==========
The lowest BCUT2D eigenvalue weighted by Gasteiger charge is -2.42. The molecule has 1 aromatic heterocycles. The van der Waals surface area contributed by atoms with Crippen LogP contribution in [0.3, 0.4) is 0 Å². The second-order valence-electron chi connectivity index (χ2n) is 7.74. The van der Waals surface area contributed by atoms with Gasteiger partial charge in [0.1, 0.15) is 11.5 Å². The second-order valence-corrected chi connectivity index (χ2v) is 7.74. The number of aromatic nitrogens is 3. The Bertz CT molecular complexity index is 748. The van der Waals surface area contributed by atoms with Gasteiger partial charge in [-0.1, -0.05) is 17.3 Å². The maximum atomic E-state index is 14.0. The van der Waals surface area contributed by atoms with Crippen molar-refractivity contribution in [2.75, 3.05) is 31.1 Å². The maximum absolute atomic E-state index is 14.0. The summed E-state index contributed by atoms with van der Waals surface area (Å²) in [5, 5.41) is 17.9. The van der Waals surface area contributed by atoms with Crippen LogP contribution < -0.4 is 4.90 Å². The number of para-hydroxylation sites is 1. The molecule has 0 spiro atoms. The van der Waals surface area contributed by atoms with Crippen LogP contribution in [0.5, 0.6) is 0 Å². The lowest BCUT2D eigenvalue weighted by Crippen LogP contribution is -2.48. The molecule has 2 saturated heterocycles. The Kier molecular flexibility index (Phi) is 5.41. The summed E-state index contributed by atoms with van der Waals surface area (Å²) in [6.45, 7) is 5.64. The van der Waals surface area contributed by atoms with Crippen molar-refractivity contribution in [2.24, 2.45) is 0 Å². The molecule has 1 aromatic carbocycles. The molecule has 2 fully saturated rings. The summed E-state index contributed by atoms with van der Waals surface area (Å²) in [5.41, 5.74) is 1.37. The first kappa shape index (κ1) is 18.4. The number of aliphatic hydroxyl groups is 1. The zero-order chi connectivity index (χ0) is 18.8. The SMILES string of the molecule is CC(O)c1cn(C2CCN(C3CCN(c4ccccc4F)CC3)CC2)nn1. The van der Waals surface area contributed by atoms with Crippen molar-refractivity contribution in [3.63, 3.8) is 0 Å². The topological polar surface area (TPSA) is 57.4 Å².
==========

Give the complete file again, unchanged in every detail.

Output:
The lowest BCUT2D eigenvalue weighted by Gasteiger charge is -2.42. The molecule has 1 aromatic heterocycles. The van der Waals surface area contributed by atoms with Crippen LogP contribution in [0.3, 0.4) is 0 Å². The second-order valence-electron chi connectivity index (χ2n) is 7.74. The van der Waals surface area contributed by atoms with Gasteiger partial charge in [0.1, 0.15) is 11.5 Å². The second-order valence-corrected chi connectivity index (χ2v) is 7.74. The number of aromatic nitrogens is 3. The Bertz CT molecular complexity index is 748. The van der Waals surface area contributed by atoms with Gasteiger partial charge in [-0.1, -0.05) is 17.3 Å². The maximum atomic E-state index is 14.0. The van der Waals surface area contributed by atoms with Crippen molar-refractivity contribution in [2.75, 3.05) is 31.1 Å². The maximum absolute atomic E-state index is 14.0. The summed E-state index contributed by atoms with van der Waals surface area (Å²) in [5, 5.41) is 17.9. The van der Waals surface area contributed by atoms with Crippen LogP contribution < -0.4 is 4.90 Å². The number of para-hydroxylation sites is 1. The molecule has 0 spiro atoms. The van der Waals surface area contributed by atoms with Crippen LogP contribution in [0.5, 0.6) is 0 Å². The lowest BCUT2D eigenvalue weighted by Crippen LogP contribution is -2.48. The molecule has 2 saturated heterocycles. The Kier molecular flexibility index (Phi) is 5.41. The summed E-state index contributed by atoms with van der Waals surface area (Å²) in [6.45, 7) is 5.64. The van der Waals surface area contributed by atoms with Crippen molar-refractivity contribution in [2.24, 2.45) is 0 Å². The molecule has 1 aromatic carbocycles. The molecule has 2 fully saturated rings. The summed E-state index contributed by atoms with van der Waals surface area (Å²) in [5.41, 5.74) is 1.37. The first kappa shape index (κ1) is 18.4. The number of aliphatic hydroxyl groups is 1. The zero-order chi connectivity index (χ0) is 18.8. The SMILES string of the molecule is CC(O)c1cn(C2CCN(C3CCN(c4ccccc4F)CC3)CC2)nn1. The van der Waals surface area contributed by atoms with Crippen molar-refractivity contribution in [3.63, 3.8) is 0 Å². The topological polar surface area (TPSA) is 57.4 Å².